EVEN BAMBI IS A TRADE SECRET: Eastern District Of Texas Finds That Lineage and Genetic Information of Deer Are Trade Secrets, Grants Preliminary Injunction

As surprising as it may be to city dwellers, the deer farming industry generates $3 billion per year for the U.S. economy. According to the North American Deer Farmers Association, “deer farming is one of the fastest growing industries in rural America.”  The corollary of the deer farming industry is a burgeoning deer breeding industry. As a court in the Eastern District of Texas recently noted, the “deer breeding industry is a potentially lucrative industry with single straws of buck semen selling for $5,000 to $20,000 on average, and ranging all the way up to $1 million to purchase the entire buck.”

Auction houses that sell deer require deer to be registered, or if it is a fawn, to have registration pending. Companies that maintain deer registries can provide their customers information about a deer’s lineage and genetic information. The registries rely on vendors to process and analyze biological material, and host databases consisting of their findings. Deer registries consider this information to be highly valuable, proprietary information. Here enters the potential for trade secret protection, and its foe, misappropriation.

Earlier this year, the North American Deer Registry (NADR) filed a complaint in the Eastern District of Texas alleging trade secrets misappropriation under the Defend Trade Secrets Act (DTSA) and the Oklahoma Uniform Trade Secrets Act. Specifically, NADR alleged that its vendor, DNA Solutions (DNAS), retained NADR’s trade secret information, the contents of the database, after the conclusion of their contractual relationship.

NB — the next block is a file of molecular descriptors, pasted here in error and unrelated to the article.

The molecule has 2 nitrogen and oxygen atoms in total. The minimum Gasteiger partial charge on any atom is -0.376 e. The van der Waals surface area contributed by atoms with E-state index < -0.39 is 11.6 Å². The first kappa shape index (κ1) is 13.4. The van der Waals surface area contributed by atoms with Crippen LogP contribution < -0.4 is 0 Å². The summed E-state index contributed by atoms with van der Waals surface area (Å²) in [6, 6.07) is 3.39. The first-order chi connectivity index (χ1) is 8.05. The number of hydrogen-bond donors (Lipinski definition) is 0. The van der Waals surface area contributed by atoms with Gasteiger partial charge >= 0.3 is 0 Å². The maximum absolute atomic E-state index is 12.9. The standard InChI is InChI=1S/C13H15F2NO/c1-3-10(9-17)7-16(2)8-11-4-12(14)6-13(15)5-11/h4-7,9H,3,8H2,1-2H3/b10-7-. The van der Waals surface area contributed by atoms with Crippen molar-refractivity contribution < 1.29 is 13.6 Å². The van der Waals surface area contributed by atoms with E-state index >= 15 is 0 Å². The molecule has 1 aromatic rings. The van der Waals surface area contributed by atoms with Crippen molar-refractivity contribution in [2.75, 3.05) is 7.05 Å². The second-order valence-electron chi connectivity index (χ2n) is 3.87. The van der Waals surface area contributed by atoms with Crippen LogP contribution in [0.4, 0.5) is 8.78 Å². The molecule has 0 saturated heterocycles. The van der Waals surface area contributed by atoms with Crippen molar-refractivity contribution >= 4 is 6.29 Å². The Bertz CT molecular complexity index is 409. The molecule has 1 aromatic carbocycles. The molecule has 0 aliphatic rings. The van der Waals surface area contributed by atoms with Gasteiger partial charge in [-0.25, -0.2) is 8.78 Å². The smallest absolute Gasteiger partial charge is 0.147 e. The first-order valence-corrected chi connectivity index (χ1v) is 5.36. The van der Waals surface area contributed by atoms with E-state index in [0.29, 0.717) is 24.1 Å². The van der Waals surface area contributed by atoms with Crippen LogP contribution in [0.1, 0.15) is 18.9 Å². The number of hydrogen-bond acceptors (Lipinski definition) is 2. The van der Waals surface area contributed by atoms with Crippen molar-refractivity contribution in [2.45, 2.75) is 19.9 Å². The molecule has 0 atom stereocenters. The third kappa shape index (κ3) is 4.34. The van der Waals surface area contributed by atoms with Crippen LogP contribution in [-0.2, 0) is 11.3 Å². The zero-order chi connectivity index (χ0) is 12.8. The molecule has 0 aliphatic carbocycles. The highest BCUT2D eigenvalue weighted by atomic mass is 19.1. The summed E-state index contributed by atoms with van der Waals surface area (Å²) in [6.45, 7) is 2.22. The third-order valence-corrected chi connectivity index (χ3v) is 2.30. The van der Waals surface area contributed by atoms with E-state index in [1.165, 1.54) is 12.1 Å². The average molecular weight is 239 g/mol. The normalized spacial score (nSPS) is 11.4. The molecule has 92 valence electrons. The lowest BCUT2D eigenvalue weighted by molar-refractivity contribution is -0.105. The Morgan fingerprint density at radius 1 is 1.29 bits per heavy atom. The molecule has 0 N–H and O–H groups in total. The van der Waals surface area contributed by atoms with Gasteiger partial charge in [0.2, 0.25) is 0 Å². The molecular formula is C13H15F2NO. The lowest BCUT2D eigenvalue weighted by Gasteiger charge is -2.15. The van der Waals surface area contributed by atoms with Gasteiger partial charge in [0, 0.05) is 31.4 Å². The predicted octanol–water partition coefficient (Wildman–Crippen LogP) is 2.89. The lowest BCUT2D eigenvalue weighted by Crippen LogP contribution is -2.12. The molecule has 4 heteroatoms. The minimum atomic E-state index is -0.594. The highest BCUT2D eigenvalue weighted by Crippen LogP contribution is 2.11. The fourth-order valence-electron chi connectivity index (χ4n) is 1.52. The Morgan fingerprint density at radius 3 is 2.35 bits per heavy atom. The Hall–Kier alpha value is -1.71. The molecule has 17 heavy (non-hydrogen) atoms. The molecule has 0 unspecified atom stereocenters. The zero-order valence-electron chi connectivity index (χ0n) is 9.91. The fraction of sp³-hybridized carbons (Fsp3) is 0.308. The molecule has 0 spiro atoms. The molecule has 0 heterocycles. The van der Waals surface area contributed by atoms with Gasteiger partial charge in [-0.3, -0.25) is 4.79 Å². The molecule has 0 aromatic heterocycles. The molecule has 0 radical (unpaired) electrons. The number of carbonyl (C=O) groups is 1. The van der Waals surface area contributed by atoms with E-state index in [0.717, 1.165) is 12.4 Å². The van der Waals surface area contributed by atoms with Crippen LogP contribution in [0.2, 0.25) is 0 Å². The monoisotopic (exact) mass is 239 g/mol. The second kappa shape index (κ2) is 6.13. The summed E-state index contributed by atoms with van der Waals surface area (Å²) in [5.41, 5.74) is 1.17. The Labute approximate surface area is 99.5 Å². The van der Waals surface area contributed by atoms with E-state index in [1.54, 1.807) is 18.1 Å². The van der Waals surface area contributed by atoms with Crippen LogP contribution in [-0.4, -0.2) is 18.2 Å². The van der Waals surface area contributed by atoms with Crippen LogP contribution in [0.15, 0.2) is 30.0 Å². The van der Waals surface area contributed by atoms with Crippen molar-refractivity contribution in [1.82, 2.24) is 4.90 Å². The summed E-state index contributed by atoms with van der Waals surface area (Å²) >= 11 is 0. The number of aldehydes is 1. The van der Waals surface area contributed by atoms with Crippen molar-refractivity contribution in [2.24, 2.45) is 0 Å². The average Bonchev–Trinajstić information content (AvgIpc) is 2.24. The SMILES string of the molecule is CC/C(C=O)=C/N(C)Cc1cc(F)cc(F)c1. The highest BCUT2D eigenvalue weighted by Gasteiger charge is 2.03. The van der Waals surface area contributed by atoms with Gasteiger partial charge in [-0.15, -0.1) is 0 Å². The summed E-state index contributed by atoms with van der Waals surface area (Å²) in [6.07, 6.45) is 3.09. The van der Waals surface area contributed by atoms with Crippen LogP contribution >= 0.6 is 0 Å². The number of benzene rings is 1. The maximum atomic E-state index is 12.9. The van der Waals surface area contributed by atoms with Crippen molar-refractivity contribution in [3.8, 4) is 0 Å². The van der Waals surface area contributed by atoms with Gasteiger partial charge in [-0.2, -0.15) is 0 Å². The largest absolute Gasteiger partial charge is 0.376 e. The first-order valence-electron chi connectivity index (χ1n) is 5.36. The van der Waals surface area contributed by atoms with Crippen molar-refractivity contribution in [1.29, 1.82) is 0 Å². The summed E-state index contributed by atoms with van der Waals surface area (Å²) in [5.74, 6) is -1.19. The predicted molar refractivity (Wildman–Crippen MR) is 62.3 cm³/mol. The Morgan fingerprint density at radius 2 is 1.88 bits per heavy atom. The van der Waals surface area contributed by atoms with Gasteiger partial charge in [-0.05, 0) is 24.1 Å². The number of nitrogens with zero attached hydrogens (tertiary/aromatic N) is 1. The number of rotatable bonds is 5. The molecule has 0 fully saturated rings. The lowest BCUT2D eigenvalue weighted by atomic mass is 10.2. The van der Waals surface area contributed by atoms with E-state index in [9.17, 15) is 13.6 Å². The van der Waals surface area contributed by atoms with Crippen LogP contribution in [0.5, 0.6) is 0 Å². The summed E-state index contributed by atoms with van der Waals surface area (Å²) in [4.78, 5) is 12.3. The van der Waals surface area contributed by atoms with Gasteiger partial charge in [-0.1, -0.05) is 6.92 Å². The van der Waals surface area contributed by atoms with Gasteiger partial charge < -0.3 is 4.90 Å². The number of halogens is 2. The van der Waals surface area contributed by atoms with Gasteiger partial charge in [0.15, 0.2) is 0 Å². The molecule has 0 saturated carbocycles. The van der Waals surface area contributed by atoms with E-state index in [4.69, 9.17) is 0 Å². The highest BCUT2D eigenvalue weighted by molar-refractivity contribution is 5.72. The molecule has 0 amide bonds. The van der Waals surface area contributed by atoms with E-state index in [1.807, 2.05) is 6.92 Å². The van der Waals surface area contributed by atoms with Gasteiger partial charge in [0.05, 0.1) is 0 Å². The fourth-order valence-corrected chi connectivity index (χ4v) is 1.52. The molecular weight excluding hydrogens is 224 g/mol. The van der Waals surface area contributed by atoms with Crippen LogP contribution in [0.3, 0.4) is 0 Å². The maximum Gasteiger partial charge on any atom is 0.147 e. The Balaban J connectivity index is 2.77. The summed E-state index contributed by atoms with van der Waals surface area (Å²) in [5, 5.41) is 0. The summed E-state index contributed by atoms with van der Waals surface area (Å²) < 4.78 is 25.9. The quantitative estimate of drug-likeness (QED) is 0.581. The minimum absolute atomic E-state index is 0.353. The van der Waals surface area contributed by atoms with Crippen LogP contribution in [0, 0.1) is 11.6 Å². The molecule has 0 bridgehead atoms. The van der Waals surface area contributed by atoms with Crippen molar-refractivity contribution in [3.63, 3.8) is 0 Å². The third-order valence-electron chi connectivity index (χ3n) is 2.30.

NADR hired DNAS to process the genetic information of various deer, perform genetic matching services, and host a database that eventually contained information on 230,000 deer. The contractual agreement contained a “Return of Information” provision that required DNAS to return “all NADR and NADR member Information, Biological Materials, Genetic Information and Genotype Data” at the conclusion of their contractual relationship. The contract expired on January 1, 2017. Per the contract, DNAS returned the information regarding the deer in NADR’s registry, but DNAS admittedly retained a duplicate of the information.

After defeating a motion to dismiss, NADR filed a motion for preliminary injunction to enjoin DNAS’ use of NADR’s information. A party seeking a preliminary injunction must establish the following elements: (1) a substantial likelihood of success on the merits; (2) a substantial threat plaintiffs will suffer irreparable harm if the injunction is not granted; (3) the threatened injury outweighs any damage the injunction might cause the defendant; and (4) the injunction will not disserve the public interest.

In an opinion on June 2, 2017, the Eastern District of Texas granted NADR’s preliminary injunction, finding that NADR’s Deer Registry was a trade secret. The court rejected DNAS’ argument that the information was not a trade secret because some of the information appeared on NADR’s marketing materials. Instead, the court noted that “while small pieces of the Registry have been made public, this has not been enough to affect the economic value of NADR’s secret” because the value is derived from the compilation of many data points. Ultimately, the court found that NADR took significant steps to keep its biological materials, genetic information, genotype analysis data, and membership directory secret. While a final judgment has yet to be made, the preliminary injunction affirms an important adage: where there is valuable information, there is a potential for trade secret protection.